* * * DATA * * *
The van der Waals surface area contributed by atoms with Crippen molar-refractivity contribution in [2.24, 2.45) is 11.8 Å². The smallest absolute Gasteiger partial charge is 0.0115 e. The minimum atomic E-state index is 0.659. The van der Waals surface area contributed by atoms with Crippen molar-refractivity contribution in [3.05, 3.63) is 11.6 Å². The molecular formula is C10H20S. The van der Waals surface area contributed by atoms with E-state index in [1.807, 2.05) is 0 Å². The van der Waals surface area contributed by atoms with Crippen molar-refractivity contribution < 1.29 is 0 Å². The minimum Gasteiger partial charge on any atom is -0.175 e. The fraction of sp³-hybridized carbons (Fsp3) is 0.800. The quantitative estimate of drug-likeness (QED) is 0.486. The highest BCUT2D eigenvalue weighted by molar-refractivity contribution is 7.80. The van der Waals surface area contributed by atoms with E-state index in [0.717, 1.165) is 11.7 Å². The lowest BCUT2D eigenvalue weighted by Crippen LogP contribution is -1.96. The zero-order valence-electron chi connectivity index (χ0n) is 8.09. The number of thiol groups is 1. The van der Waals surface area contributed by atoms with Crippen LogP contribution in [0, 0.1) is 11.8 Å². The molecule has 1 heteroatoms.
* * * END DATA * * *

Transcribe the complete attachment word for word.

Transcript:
The van der Waals surface area contributed by atoms with Crippen molar-refractivity contribution in [2.24, 2.45) is 11.8 Å². The smallest absolute Gasteiger partial charge is 0.0115 e. The minimum atomic E-state index is 0.659. The van der Waals surface area contributed by atoms with Crippen molar-refractivity contribution in [3.05, 3.63) is 11.6 Å². The molecular formula is C10H20S. The van der Waals surface area contributed by atoms with E-state index in [1.807, 2.05) is 0 Å². The van der Waals surface area contributed by atoms with Crippen molar-refractivity contribution < 1.29 is 0 Å². The minimum Gasteiger partial charge on any atom is -0.175 e. The fraction of sp³-hybridized carbons (Fsp3) is 0.800. The quantitative estimate of drug-likeness (QED) is 0.486. The highest BCUT2D eigenvalue weighted by molar-refractivity contribution is 7.80. The van der Waals surface area contributed by atoms with E-state index in [0.717, 1.165) is 11.7 Å². The lowest BCUT2D eigenvalue weighted by Crippen LogP contribution is -1.96. The zero-order valence-electron chi connectivity index (χ0n) is 8.09. The number of thiol groups is 1. The van der Waals surface area contributed by atoms with Crippen LogP contribution in [0, 0.1) is 11.8 Å². The molecule has 1 heteroatoms.